(Business Research Methods)

Course Instructor: Dr. Aurangzeb Z. Khan


Designing a Questionnaire
 A survey is only as good as the questions it asks  The underlying esearch problem and objectives must be clearly understood by the researchers  Using common sense, good grammar and imagination alone cannot guarantee producing a high quality questionnaire  Good quality and professionally-worded, carefully conceived questionnaires produce good quality information which can aid in decision-making  Good questionnaires require experience and a knowledge of the respondents level of awareness, education and understanding in order to maximize feedback and miminize respondent and other potential sources of error
Course Instructor: Dr. Aurangzeb Z. Khan 2

Typical Issues in Questionnaire Design
 What should the respondents be asked?  How should each question be phrased?  In what sequence should the questions be arranged?  What is the best questionnaire layout for the research problem in question?  What communication medium should be utilized (personal interview, telephone interview etc.)  Should the questionnaire be pretested?  How should the questionnaire be pretested?  Does the questionnaire require a revision?
Course Instructor: Dr. Aurangzeb Z. Khan 3

Questionnaire Relevancy & Accuracy
 Qustionnaires must fulfill the two fundamental criteria of redundancy and accuracy in order to meet the purposes for which the research is being undertaken  Relevancy means that no unnecessary information is obained from the questionnaire and that all the information that is needed for the purpose of the research is collected, and that no important information is omitted  Accuracy means that the questions are worded in a manner which ensures the collection of correct information from respondents
Course Instructor: Dr. Aurangzeb Z. Khan 4

Phrasing Questionnaires (1)
Open-Ended Questions – These require the respondent to answer the question in his or her own words Examples: – Why do you like studying at COMSATS? – Why do you fly with Airlines X, Y or Z? – How do you assess the economic prospects of Pakistan? Open-ended questions allow the respondent to ask or probe the respondent further if he/she feels that clarification of a point, or additional information, is needed. Good for exploratory research. Disadvantage are the difficulties of analyzing the data and in categorizing and summarizing answers because of the unique resonses. Also, there is the possibility of interviewer bias and bias caused by the different education levels of the respondents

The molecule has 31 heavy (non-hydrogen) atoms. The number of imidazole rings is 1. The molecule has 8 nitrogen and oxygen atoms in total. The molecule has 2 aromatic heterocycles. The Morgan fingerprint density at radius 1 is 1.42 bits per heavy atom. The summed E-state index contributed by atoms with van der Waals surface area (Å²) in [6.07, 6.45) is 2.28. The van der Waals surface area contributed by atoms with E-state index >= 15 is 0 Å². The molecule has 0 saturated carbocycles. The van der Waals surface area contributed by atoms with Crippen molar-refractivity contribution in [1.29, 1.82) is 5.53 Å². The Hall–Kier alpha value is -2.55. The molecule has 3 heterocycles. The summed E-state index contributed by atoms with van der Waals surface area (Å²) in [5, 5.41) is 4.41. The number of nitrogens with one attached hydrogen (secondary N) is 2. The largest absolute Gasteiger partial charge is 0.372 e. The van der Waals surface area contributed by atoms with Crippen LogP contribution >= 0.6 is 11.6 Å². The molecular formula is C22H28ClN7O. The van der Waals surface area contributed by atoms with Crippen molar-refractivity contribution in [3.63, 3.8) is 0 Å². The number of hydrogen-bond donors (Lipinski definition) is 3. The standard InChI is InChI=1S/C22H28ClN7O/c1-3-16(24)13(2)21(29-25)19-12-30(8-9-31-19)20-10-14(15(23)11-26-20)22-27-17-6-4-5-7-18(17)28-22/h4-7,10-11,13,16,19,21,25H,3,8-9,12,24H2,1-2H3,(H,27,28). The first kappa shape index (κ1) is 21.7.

Course Instructor: Dr. Aurangzeb Z. Khan 5

Phrasing Questionnaires (2)
Fixed-Alternative Questions – These require the respondent to choose, among a limited number of alternative given responses, the one which coincides closely with his or her view or behaviour. Example: • Do you base your examination preparation on Dr. Aurangzeb‘s PPT-slides or do you read the prescribed course literature

Use the PPT-Slides Only

Read the Course Literature

Fixed Alternative questions allow the respondent to ask or probe the respondent further if he/she feels that clarification of a point, or additional information, is needed. Advantages include requiring less interviewer time, less interviewer skill and ease of answer for respondents. Disadvantages are that the researcher may be basing the response structure on assumptions which may be incorrect, and that there may be additional responses which are not indicated. Also, care must be taken to ensure that response categories are mutually exclusive and do not overlap
Course Instructor: Dr. Aurangzeb Z. Khan 6

Phrasing Questionnaires (3)
There are several categories of Fixed-Alternative Questions, for example: The Simple Dichotomy (dichotomous alternative) Question – Respondent can choose one out of two alternatives, for example, „yes“ and „no“ The Determinant Choice Question – Respondent must choose one of several possible alternatives (Example: Which is your preferred place to sit in an aircraft: First Class, Business Class, Economy Class) The Frequency Determination Question – Respondent is asked about the frequency of occurence (Example: How often Do you watch Discovery, History or National Geographic Channel each week (Every day, 8-9 times a week, 3-7 times a week, 1-2 times a week, less than once a week, never)
Course Instructor: Dr. Aurangzeb Z. Khan 7

Phrasing Questionnaires (4)
The Checklist Question – Respondent can choose multiple answers to a single question. Example: What sources of information would you use to compile your classroom project research paper:
Local bookstores University libraries in Islamabad and surroundings Research Institutes The Digital library at CIIT Islamabad Technical Journals Magazines and Newspapers Interviews with Key Stakeholders

Course Instructor: Dr. Aurangzeb Z. Khan


Phrasing Questionnaires (5)